John Davis recently interviewed Kris Moore for PC Perspective. In the interview they discuss PC-BSD’s hardware support, performance, gaming, and the future of PC-BSD. The full interview is available here.
Henrik Eismark has created a Danish social group on the PC-BSD forums. If you are a Dane who uses PC-BSD, check it out and help to spread the word so that it becomes a useful resource for networking with other Danish PC-BSD users. It looks like he is also hoping to get some help in translating the Guide to Danish.
This week’s issue of Distrowatch has an interview by Jesse Smith on design elements (think artwork, wallpaper, icons, etc.). He interviews Jenny Rosenberg and James Nixon from the PC-BSD and FreeNAS projects. It’s great to see this aspect of an open source project getting some attention! The introduction to the article is pasted here; you’ll find the full interview here.
Open source projects are often started and run by coders. The new feature lists that accompany releases usually talk about technical changes and advancements. This may seem natural until we consider that many of our first impressions of a project are not based upon its technical capabilities. Rather, most of our early observations of a product, whether we’re consciously aware of it or not, will revolve around things like colours, layout and font. What does the distribution’s website look like, is it easy to navigate, how big is the project’s ISO, is the boot menu intuitive, is the loading screen text or graphical, how long does it take to boot, is it easy to find options on the login screen, is the wallpaper attractive, how hard is it to find what I want on the application menu? Most of the preceding questions deal with design and aesthetics rather than technical concerns. Technical enthusiasts tend to downplay the role colours and placement have in our lives, preferring to focus on behind-the-scenes capabilities, but it’s hard to deny white text on a fuzzy background, white text on a clear background and tiny black text on a white background will invoke different feelings.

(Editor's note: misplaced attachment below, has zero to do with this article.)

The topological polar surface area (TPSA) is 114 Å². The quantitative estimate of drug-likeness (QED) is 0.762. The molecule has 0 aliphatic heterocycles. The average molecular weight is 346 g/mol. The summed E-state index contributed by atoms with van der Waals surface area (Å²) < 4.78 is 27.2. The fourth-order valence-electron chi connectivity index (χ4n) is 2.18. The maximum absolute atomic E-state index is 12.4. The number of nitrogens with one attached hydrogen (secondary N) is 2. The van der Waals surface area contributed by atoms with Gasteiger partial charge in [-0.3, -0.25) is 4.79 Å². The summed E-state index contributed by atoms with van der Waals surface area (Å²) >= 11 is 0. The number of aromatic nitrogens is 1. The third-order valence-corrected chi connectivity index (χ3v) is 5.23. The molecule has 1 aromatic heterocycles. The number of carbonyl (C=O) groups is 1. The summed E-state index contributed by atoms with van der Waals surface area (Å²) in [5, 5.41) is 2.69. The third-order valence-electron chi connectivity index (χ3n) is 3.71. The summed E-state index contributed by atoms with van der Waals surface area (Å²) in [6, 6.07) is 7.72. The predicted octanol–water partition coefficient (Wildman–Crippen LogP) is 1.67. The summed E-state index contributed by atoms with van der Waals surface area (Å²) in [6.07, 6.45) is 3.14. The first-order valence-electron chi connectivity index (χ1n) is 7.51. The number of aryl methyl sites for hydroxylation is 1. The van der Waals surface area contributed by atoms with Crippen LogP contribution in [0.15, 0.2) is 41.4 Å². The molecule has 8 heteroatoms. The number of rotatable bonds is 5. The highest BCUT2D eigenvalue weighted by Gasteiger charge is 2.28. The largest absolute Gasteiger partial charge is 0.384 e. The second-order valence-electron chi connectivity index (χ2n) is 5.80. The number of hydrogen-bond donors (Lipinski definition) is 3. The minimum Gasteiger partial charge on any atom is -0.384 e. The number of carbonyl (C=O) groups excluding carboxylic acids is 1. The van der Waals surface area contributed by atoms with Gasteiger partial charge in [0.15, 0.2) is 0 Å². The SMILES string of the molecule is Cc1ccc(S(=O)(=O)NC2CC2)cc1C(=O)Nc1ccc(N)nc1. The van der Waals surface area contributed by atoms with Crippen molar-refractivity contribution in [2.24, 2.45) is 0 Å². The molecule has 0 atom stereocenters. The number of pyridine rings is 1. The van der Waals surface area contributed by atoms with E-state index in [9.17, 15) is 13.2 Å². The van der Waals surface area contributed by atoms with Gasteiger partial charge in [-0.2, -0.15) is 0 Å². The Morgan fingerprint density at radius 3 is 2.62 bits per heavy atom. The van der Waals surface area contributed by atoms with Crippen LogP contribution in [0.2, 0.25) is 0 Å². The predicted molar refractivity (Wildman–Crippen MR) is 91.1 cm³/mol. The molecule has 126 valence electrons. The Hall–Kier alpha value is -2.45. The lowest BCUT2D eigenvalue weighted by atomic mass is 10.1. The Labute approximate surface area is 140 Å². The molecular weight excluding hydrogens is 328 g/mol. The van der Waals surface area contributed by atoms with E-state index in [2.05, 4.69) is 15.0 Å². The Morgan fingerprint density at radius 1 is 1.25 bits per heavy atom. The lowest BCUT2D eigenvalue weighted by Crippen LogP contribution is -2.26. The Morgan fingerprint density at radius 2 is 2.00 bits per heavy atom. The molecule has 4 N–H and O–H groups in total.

With this in mind, it might seem odd that many of us can name half a dozen or more developers involved in major open source projects, but most of us probably can’t come up with a name to associate with our desktop background, icons or menu layout. We often see raging debates on the best colour theme for a distro, whether window buttons should be on the left, the right or not even exist, and what font is ideal for avoiding eye strain, but we rarely think about the people who put those touches into our operating systems. In an effort to shine a spotlight on the designers who make using computers a more pleasant experience I got in touch with Jenny Rosenberg and James Nixon, who work for iXsystems (a major sponsor of several BSD projects, including PD-BSD and FreeNAS), and asked them to tell us about the work they do.
The latest NVIDIA driver is now available as an update in Software Manager. If you’re using NVIDIA, apply the update and reboot. When the bootup starts, select option7 – run display setup wizard at the boot-splash screen, and you will then be able to select the new driver. If you’re not using NVIDIA, you can right-click the update in Software Manager and select “Ignore this update” so that you won’t be notified again of this update.
This driver fixes several bugs and adds support for more GPUs. Details are at the NVIDIA website.
The following PBI is now available in Software Manager:
iReport: iReport is a powerful, intuitive and easy to use visual report builder/designer for JasperReports written in 100% pure java. This tool allows users to visually edit complex reports with charts, images, subreports,… iReport is integrated with JFreeChart, one of the most diffused OpenSource chart library for java. The data to print can be retrieved through several ways including multiple JDBC connections, TableModels, JavaBeans, XML, etc.
LimitCPU is a Linux program to throttle the CPU cycles used by other applications. LimitCPU will monitor a process and make sure its CPU usage stays at or below a given percentage. This can be used to make sure your system has plenty of CPU cycles available for other tasks. It can also be used to keep laptops cool in the face of CPU-hungry processes and for limiting virtual machines. It is based on an earlier project known as CPUlimit.
Jesse Smith is working to make CPUlimit more compatible with FreeBSD and PC-BSD. He has committed a FreeBSD port (sysutils/cpulimit) and would like to fine-tune it a bit and gather more feedback from BSD users as some of the code which is used to check the CPU cycles is Linux specific. He wants to make sure that the port properly detects and throttles CPU usage on a wide variety of systems.
If you have time to test the port, please send your feedback to Jesse at the email address listed here.